A New York City police officer was charged with assault after he was called to an apartment to help calm an emotionally disturbed child and repeatedly punched a man multiple times after being asked to wear a face mask inside the residence.
Officer Christian Zapata was just indicted with third-degree assault after he struck a 43-year-old man more than a dozen times in his face last year.
The most incriminating part of it all was that the entire encounter was caught on body camera footage.
The incident took place on Dec. 7, 2022, when police were called to provide aid to an immunocompromised teenager in crisis at a Harlem apartment.
When the cops arrived at the apartment, the victim, whom the New York Daily News identified as Jerome Collins, asked them to put on face masks, but the officers refused. Department police at the time noted that officers were mandated to wear face masks when working indoors.
Zapata told Collins that he was interfering with their response and threatened to arrest him. At that point, another officer accompanying Zapata restrained and started to escort Collins out of the apartment and down the hallway. Collins swats the officer’s hand away but still complies with the escort. That’s when Zapata begins punching Collins about 13 times in just nine seconds.
WATCH THE VIDEO HERE.
Other officers at the scene had to pull Zapata off Collins to stop the beating.
Afterward, Zapata is seen on body camera video apologizing to Collins’ son.
“I’m sorry, young man, sorry you had to see that,” Zapata said.
Even though Zapata apologized to the boy, Collins told ABC 7 News that the beating impacts how he talks with his son about the police. “What can I tell my son that watched his father get beat? And I try to tell him, ‘Police are good.’ How can I tell him police are good if he seen his daddy get beat?”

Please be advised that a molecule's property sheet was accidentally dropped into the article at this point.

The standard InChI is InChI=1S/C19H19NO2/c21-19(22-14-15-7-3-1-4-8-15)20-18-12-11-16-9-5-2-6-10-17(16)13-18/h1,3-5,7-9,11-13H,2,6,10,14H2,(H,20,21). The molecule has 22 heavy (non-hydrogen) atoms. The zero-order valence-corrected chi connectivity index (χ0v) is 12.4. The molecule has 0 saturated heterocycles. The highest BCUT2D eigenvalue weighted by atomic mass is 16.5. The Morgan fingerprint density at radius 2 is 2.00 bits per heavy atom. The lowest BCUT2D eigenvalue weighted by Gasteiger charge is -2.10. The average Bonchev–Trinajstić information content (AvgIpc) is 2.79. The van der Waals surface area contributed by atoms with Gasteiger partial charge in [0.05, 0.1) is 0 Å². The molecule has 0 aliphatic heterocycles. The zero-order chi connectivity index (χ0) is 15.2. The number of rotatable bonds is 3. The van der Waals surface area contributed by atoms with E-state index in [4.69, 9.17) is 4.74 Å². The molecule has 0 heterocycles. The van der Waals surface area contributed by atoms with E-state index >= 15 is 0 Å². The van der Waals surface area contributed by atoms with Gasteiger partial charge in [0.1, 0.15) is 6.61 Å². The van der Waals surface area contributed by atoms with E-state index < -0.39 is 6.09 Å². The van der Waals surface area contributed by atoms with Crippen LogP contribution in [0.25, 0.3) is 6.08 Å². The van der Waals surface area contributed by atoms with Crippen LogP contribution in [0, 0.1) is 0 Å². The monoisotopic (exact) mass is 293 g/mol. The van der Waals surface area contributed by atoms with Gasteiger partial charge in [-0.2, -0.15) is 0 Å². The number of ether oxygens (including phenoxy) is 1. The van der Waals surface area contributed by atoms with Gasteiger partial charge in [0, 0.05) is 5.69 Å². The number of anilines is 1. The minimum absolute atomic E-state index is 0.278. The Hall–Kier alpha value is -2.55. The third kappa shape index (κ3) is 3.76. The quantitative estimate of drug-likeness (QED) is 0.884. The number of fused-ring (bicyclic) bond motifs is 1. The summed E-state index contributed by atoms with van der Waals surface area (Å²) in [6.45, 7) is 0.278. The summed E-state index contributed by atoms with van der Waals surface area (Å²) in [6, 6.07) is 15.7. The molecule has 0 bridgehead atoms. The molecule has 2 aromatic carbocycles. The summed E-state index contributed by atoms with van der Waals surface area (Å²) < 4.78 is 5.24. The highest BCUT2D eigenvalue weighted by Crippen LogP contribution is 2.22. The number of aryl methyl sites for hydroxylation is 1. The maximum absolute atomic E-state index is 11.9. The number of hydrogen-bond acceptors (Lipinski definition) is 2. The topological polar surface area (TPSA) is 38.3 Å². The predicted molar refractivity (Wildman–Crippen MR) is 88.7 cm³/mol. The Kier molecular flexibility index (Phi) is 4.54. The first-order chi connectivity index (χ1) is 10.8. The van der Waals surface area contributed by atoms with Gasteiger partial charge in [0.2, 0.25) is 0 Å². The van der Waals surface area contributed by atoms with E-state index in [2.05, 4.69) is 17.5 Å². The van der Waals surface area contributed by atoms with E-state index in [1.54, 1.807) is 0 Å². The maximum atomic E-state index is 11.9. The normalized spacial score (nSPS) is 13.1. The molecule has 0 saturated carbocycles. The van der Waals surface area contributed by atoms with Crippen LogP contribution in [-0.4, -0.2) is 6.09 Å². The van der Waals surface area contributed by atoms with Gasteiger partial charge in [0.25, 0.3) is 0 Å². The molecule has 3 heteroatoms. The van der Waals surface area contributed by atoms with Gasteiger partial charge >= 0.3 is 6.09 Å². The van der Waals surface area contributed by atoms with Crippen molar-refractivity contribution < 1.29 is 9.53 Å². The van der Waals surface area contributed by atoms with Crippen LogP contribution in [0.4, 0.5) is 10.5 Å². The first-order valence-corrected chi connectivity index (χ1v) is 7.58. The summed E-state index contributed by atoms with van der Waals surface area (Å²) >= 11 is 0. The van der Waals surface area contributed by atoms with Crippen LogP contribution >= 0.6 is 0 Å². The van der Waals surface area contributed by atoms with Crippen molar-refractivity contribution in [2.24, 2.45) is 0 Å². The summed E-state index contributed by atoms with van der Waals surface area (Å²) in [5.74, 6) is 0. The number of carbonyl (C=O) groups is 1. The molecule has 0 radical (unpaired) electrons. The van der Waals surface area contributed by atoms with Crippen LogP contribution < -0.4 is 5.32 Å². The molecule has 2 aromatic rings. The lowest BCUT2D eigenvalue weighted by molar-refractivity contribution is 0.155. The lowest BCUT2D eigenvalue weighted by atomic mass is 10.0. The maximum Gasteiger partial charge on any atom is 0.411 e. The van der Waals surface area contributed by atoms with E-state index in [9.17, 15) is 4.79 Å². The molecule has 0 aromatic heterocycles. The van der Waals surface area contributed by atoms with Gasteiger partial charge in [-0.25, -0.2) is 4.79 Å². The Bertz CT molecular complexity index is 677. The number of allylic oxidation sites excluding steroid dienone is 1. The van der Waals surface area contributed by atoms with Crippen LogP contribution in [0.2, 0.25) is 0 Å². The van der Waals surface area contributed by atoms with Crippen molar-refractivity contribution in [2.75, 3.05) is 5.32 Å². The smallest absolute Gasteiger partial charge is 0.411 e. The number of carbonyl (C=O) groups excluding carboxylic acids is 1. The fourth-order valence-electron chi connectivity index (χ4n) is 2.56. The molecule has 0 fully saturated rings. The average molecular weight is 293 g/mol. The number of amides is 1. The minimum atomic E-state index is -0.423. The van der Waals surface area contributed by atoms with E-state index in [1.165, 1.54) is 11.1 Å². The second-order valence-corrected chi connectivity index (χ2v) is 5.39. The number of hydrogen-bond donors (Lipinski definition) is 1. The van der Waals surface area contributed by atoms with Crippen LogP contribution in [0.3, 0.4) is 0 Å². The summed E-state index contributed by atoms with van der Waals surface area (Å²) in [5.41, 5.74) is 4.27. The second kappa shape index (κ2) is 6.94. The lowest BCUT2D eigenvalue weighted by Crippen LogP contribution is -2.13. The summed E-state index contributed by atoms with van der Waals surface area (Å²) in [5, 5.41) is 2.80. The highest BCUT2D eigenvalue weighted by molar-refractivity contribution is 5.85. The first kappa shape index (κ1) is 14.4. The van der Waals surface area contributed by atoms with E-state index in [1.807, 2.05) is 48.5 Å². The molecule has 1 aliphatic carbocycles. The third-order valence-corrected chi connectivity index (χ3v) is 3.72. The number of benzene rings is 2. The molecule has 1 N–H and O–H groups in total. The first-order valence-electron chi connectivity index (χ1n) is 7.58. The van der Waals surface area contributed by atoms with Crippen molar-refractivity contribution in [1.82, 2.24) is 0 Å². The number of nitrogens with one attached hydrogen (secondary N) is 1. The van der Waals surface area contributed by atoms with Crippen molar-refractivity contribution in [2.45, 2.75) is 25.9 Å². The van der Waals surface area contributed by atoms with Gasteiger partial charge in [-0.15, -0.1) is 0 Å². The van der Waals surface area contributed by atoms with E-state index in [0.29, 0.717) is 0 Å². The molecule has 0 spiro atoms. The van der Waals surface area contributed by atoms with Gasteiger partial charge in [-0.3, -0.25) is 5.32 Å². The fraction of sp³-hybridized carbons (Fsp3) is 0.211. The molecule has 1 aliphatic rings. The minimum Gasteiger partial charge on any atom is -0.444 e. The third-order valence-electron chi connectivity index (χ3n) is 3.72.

Collins was initially arrested but then released. The district attorney’s office decided to charge Zapata and treat Collins as a witness.
“Christian Zapata is charged with repeatedly punching a victim who posed no immediate danger or physical threat,” Manhattan District Attorney Bragg said in a statement. “We will continue to impartially investigate instances where members of law enforcement use unnecessary force, because doing so is essential for enhancing public safety and confidence in the criminal justice system.”
Zapata was immediately suspended after the altercation and demoted from sergeant to officer in August, authorities said. He was also suspended without pay.
He wrote a letter to the police commissioner claiming that he “perceived” Collins – who he identifies as a defendant – escalating the encounter with police before assaulting him.
“My actions in this incident should speak loud and clear that I perceived a hostile threat after the defendant aggressively put his hands on a police officer,” the letter said, according to court records. “I perceived the defendant fighting with my fellow officer and I responded accordingly. I will never stand by and watch a fellow officer get hurt and I stand on that principle.”
Zapata pleaded not guilty to the assault charge and is out of jail pending a trial. He’s due back in court on Jan. 18.
“Pursuant to his training, Sgt. Zapata physically engaged with Collins, striking him until he complied with the instructions of the officers,” Zapata’s lawyer told PIX 11 News. “We are confident that he will be cleared of these meritless accusations.”
Not only does Zapata face local prosecution, but Collins also filed a lawsuit against him and his colleagues in Manhattan Supreme Court.
Collins’ attorney, Neil Wollerstein, said he was pleased that Zapata is being held accountable, but he only faces a misdemeanor, which he calls a “slap on the wrist.”
“If the DA’s office really wants to make an impact and change the culture of misconduct at the NYPD, they should have charged Zapata and the other officers with multiple felonies that were committed as seen on body camera,” Wollerstein said.